It may surprise you that I really wanted mum to be involved with my children. I wanted her to see what a good mum I am, I wanted her to be proud of me, I wanted her to love me for bringing our amazing boys into her life. Well, she has definitely been a better grandma than she was a mum. She didn’t look after them, or take them out like N’s mum did. She babysat on the odd occasion, usually with strict instructions that we were back by 10pm and had the boys ready for bed before we left. My eldest has occasionally slept over at her house when his cousin is staying with her, which he loves as he can stay up as late as he wants and use his iPad as much as he wants. But she’s good at talking to them and being silly with them. She buys them sweets and listens to their chatter about their latest obsessions. They are very fond of her.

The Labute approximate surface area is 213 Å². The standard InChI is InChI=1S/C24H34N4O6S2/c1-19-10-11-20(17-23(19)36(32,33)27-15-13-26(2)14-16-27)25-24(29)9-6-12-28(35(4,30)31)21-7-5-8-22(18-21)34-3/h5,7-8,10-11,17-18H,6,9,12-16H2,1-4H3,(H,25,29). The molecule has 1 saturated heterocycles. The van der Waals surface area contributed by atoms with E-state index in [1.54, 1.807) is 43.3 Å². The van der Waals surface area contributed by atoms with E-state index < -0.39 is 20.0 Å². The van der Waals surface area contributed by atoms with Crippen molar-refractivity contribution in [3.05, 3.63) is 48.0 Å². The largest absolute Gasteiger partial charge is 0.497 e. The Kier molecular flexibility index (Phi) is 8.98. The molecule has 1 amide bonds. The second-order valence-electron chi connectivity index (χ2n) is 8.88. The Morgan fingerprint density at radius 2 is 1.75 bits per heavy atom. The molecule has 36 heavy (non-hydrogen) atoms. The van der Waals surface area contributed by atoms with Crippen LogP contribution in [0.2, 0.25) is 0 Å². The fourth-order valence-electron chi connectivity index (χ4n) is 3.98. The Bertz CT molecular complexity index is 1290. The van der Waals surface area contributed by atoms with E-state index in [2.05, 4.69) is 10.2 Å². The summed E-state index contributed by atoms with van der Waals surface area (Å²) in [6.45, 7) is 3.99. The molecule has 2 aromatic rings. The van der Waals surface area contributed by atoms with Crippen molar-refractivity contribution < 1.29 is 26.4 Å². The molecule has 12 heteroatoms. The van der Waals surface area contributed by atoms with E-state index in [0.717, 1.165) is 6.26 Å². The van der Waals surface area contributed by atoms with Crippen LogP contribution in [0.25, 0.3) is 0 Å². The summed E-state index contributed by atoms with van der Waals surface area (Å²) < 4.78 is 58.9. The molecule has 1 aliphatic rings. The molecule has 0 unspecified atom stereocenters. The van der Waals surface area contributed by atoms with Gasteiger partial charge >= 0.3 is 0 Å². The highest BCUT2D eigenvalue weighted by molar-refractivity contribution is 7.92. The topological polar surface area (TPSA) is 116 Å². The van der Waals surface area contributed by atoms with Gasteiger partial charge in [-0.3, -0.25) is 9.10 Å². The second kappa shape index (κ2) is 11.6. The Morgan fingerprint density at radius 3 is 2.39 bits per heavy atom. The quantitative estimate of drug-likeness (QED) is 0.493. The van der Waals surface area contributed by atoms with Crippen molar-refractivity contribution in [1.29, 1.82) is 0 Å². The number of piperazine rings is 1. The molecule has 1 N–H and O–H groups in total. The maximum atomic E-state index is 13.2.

I think it was four years ago now that she relocated from Kent to Sussex, where we lived. None of my brothers lived in Kent anymore, in fact two live overseas. Only my youngest brother was still living with her. I thought we’d see her often after she moved. But especially over the last two years, she became quite reclusive. On a weekend she would travel to Ramsgate to care and clean for my elderly grandparents, still nobly tolerating the spite that spew forth from my grandmother’s mouth whilst my grandfather made excuses for her vicious words. The constant traveling wore her out and she would return home to her house in a mess courtesy of my youngest brother and her long suffering German Shepherd who would soil the floor from lack of being walked. When she came home from those visits, she just wanted to hibernate at home. She would go days without calling me which would always make me worry and I’d end up getting cross with her for not returning my messages, messages she’d insist she never received. It usually felt like unless she wanted a lift somewhere in our car, or to borrow money off N, then she was not interested in us. I wrote to my Grandfather, privately, expressing my fears for her health and asking him to be mindful of the strain she was under trying to combine her job and run a home whilst looking after him and my Nan who lived five hours away on the train. But of course I’m invisible. He completely ignored my letter. My mum told me he’d read it and he was ‘very upset’ – he was not used to any woman challenging him. It became clear to me that he was content to see mum sacrifice her health to care for them. It was her duty in his eyes. She didn’t have a partner, she didn’t even drive, so in his eyes it was an easy solution to his care needs. My mother meanwhile loved them slavishly and unreservedly, desperate to earn my grandfather’s approval and tempt a kind word out of my grandmother’s mouth.